Government lays out fast net plan

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Culture Secretary Jeremy Hunt
Image caption,
Culture secretary Jeremy Hunt said he realised fast broadband was "increasingly essential"

The UK's culture secretary has been talking tough on broadband in his first major speech on the issue.

Jeremy Hunt said that the previous government's commitment to a "paltry 2Mbps" (megabits per second) universal net speed was "pitifully unambitious".

He added that it was "a scandal" that nearly three million households cannot access even this speed.

He said that his goal was to provide Britain with the "best superfast broadband network in Europe".

Details on how this would be achieved were scant but could include new regulation to force water, gas and electricity companies to open up their ducts.

"The biggest cost involved in rolling out new fibre optic networks is digging up the roads," he said.

"Cut these costs and, straight away, investing in superfast broadband becomes a substantially more attractive proposition," he added.

He welcomed Ofcom's proposals to open up access to BT's ducts and telegraph poles.

Mr Hunt acknowledged that fast, reliable broadband is "increasingly essential".

He said that a national superfast network could add £18bn to the GDP and create at least 60,000 new jobs.

Digital switchover

"Some people ask why we need these speeds when the iPlayer can manage on less than 1Mbps. They are missing the point," he said.

"Superfast broadband is not simply about doing the same things faster. It's about doing totally new things - creating a platform on which a whole generation of new businesses can thrive."

Education and medicine would be key drivers of fast networks, he said.

But he offered no new funding for such networks.

In his speech, Mr Hunt also said the government was committed to creating "vibrant local media".

The plans for an Independently Funded News Consortia (IFNC) were "misguided" and would be scrapped, he said.

Instead rules about cross-media ownership would be relaxed to allow local newspapers to own local commercial radio stations and set up local TV stations, he said.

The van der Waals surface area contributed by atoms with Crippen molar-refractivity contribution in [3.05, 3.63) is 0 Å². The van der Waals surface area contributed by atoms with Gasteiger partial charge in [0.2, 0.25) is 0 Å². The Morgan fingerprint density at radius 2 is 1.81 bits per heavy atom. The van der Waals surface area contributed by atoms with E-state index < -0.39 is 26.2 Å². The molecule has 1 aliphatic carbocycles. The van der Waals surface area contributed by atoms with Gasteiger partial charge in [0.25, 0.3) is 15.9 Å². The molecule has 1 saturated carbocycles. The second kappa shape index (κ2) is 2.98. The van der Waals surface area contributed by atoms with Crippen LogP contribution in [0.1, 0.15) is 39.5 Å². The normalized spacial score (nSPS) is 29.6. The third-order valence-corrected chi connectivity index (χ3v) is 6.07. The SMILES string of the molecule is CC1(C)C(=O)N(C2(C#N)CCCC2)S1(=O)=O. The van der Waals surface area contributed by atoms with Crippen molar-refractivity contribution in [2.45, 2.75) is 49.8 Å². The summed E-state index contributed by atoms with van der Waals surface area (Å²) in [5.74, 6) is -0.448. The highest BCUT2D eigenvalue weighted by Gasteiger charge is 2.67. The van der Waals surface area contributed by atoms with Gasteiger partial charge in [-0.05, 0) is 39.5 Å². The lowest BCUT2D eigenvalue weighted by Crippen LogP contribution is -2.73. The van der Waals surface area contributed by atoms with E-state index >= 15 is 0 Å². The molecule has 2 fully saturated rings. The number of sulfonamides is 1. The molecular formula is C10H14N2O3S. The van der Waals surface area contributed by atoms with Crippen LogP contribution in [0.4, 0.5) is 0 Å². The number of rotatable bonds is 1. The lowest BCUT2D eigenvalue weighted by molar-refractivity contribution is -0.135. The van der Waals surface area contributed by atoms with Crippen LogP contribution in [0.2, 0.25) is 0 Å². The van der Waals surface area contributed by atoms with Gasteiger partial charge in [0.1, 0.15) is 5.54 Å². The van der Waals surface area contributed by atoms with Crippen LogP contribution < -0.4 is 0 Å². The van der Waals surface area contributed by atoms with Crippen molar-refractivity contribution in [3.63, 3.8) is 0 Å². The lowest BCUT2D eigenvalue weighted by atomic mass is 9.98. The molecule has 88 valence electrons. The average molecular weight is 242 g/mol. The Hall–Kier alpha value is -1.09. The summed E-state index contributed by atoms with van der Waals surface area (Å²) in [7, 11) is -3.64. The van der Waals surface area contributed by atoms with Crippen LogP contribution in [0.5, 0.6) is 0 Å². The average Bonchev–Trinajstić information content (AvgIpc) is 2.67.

Some of the money intended for the IFNC pilots would be used to fund superfast broadband, said Mr Hunt.

Despite criticising Labour's commitment to providing a minimum 2Mbps speed to all UK homes, the current government will honour it, using some of the digital switchover underspend to fund it.

Mr Hunt said that he was aware of the dangers of a rural/urban digital divide opening as companies such as BT and Virgin Media target their fast broadband at more economically viable areas such as towns and cities.

In order to prevent this and to work out how to fund rural broadband it will test super-fast broadband in three as yet unnamed rural areas.

"These are projects that will not only benefit those living in these areas, but that will provide us with vital information about how we can best target government intervention and make next generation broadband viable in even the most challenging areas," he said.

Details of these projects will be announced at an industry event in July and will be co-ordinated by Broadband Delivery UK, an organisation set up by the previous government.

Labour planned to fund rural broadband via a broadband tax, which would see every household with a landline pay an extra 50p per month but this was scrapped shortly before the election.

Last month the new government said that it may use some of the BBC license fee to part-fund the roll-out of superfast broadband.

It also announced that Ed Vaizey would take on the role of the UK's broadband minister and he will oversee the roll-out.

The UK is currently ranked 33rd in the world when it comes to broadband speeds, according to the OECD.

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